10. Dude, it's all common sense. A bike can't possibly be dirtier than a car per mile. The average bike engine is about 800ccs or just over 60ci. The average car engine is over 250ci. Even the biggest Harley engine is only 88ci. There are way more cars on the road than bikes so each bike ridden makes a difference. Every bike driven is polluting much less than a single car or SUV, regardless of what the CARB standards are. A bike also doesn't contribute to the congestion problem, whether it uses the car pool lanes or not. Since a bike will get you to your destination quicker, that is an even bigger reduction of emissions. The car will spend more time in traffic with the engine running than a bike. If you drive 15 miles to work with a smaller engine than a car that does the same trip in 30 minutes, how could you possibly pollute more? And what about the energy savings? Riding a bike is good for everyone as it reduces emissions, reduces congestion and reduces our dependence on oil. Only a fool could argue otherwise. (You might want to leave the fool part out of your argument to your employer.)
  11. When the greenies are fighting us over land access issues, these are the goons they point to as being representative of the dirt bike community. No wonder Joe Schmoe non-rider has a hard time supporting us.
  12. The only reason they were able to charge you that $149 is because Yamaha created this artificial hype surrounding their "Special Edition 50th Anniversary" models. It cost not one cent extra for Yamaha to make them in yellow since, mechanically, they are absolutely identical to the blue ones. Not a whit of difference! They're getting the extra $200 bucks by trading on the vanity and ego of riders who want something different to show off. And they'll be screwing them over every time they crash and need an SE replacement part. That's fine, but calling it a "Special Edition" is a crock. Now that all YZ's have black gas tanks, once the aftermarket catches up with the new shroud and fender molds, anyone can have a YZ in almost any color they want with ease. No more need to replace the gas tank to change colors. Acerbis, Polisport, and UFO could make a killing off plastic sets for ALL '06 YZs by offering plastic sets in various colors. Damn! I should buy stock in those companies.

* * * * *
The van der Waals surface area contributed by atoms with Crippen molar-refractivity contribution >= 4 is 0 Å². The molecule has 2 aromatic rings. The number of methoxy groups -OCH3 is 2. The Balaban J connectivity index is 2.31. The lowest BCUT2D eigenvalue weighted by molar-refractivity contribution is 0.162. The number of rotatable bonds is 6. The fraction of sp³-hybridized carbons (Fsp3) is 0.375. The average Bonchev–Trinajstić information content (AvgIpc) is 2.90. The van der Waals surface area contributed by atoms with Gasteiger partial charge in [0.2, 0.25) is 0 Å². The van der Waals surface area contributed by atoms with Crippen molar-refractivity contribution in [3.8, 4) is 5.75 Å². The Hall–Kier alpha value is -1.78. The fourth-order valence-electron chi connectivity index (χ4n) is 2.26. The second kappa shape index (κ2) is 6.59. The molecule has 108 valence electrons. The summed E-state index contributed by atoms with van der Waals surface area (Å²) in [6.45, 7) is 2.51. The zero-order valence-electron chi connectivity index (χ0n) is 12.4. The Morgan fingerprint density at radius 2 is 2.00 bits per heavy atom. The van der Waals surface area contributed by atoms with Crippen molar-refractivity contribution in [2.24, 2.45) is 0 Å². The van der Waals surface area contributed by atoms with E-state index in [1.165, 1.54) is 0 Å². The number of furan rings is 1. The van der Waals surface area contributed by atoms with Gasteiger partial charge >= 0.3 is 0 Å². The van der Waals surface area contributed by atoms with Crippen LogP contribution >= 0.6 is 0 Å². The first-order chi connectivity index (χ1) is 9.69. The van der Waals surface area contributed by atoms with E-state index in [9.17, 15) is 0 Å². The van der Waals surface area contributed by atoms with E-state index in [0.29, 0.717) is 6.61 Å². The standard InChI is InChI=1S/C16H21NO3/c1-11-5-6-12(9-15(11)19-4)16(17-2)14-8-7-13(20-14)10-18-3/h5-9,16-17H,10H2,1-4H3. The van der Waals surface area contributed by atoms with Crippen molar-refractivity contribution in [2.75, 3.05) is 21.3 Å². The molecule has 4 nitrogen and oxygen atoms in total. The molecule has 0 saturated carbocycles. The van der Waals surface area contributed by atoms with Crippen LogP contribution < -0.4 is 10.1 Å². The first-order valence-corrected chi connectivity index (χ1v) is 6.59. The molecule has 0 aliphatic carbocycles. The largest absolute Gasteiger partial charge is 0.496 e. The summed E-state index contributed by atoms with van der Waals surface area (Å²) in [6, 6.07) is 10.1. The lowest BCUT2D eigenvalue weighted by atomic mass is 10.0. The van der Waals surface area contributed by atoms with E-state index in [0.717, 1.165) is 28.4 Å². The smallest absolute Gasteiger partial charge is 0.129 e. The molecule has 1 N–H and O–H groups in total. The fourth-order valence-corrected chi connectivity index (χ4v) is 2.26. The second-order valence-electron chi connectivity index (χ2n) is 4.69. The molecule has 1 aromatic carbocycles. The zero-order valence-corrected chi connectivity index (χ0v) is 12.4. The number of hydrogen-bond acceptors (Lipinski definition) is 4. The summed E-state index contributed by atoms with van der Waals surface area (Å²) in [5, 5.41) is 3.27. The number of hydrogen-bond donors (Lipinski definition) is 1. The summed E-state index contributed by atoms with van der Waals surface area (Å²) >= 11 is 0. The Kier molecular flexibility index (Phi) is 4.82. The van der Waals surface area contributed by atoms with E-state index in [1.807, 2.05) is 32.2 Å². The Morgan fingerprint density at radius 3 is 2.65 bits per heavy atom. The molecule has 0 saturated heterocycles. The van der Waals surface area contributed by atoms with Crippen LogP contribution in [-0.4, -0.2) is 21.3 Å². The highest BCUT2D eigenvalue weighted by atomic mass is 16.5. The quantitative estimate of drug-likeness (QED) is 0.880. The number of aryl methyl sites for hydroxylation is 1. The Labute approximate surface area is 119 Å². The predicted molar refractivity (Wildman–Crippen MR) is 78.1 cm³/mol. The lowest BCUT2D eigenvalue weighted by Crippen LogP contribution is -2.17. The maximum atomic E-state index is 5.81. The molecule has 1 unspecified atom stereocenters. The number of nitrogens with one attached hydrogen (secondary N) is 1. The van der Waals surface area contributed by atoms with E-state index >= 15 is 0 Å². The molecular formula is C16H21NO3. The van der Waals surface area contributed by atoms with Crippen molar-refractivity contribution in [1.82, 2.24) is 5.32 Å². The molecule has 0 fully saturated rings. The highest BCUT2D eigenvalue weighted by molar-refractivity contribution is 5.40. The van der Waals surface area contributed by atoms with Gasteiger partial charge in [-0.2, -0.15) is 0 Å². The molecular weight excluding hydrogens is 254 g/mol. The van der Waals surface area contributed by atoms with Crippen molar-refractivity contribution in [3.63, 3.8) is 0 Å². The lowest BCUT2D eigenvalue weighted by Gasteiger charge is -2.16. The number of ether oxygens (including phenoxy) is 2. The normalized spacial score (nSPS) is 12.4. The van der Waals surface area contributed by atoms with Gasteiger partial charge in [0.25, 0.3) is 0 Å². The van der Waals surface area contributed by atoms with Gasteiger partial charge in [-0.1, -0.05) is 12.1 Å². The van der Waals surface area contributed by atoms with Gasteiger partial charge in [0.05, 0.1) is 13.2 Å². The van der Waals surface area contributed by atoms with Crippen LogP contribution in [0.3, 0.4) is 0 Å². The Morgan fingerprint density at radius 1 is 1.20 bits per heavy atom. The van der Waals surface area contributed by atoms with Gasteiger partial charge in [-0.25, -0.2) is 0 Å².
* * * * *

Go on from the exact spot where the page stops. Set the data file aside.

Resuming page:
13. Exactly, dirt bikes are made to be ridden. I love the yellow, I think it looks awesome. The problem I have is marketing something like a dirt bike as a "Special Edition" simply because it has some different color plastics and graphics. Yamaha should simply offer it as a color option and leave it at that. Instead, they're making it out like a collector's 50th Anniversary edition that will have some special value as a one-time only issue. Kinda like a special coin or stamp. Give me a break. Once the decals start peeling (they always do) and the plastic gets roughed up (it inevitably will) the "SE" will be just another Yamaha only in yellow. A Special or Limited Edition motorcycle should be exactly that and they usually have something other than cosmetics to distinguish them. When a car company releases a true SE or LE vehicle they give it a special paint scheme, interior AND performance options not found on their standard versions of that vehicle. That's what makes them truly "special." I'm not being negative, just realistic.
  14. Probably not. Pipe diameters are usually different between 250 and 450. Some manufacturers use a reducer so that they can use the same stock # muffler for both bikes. Not sure if FMF does this, but you can measure the two and see since the FMF has a separate mid pipe design and not a welded midpipe like Pro Circuit.
  15. I use them. They work.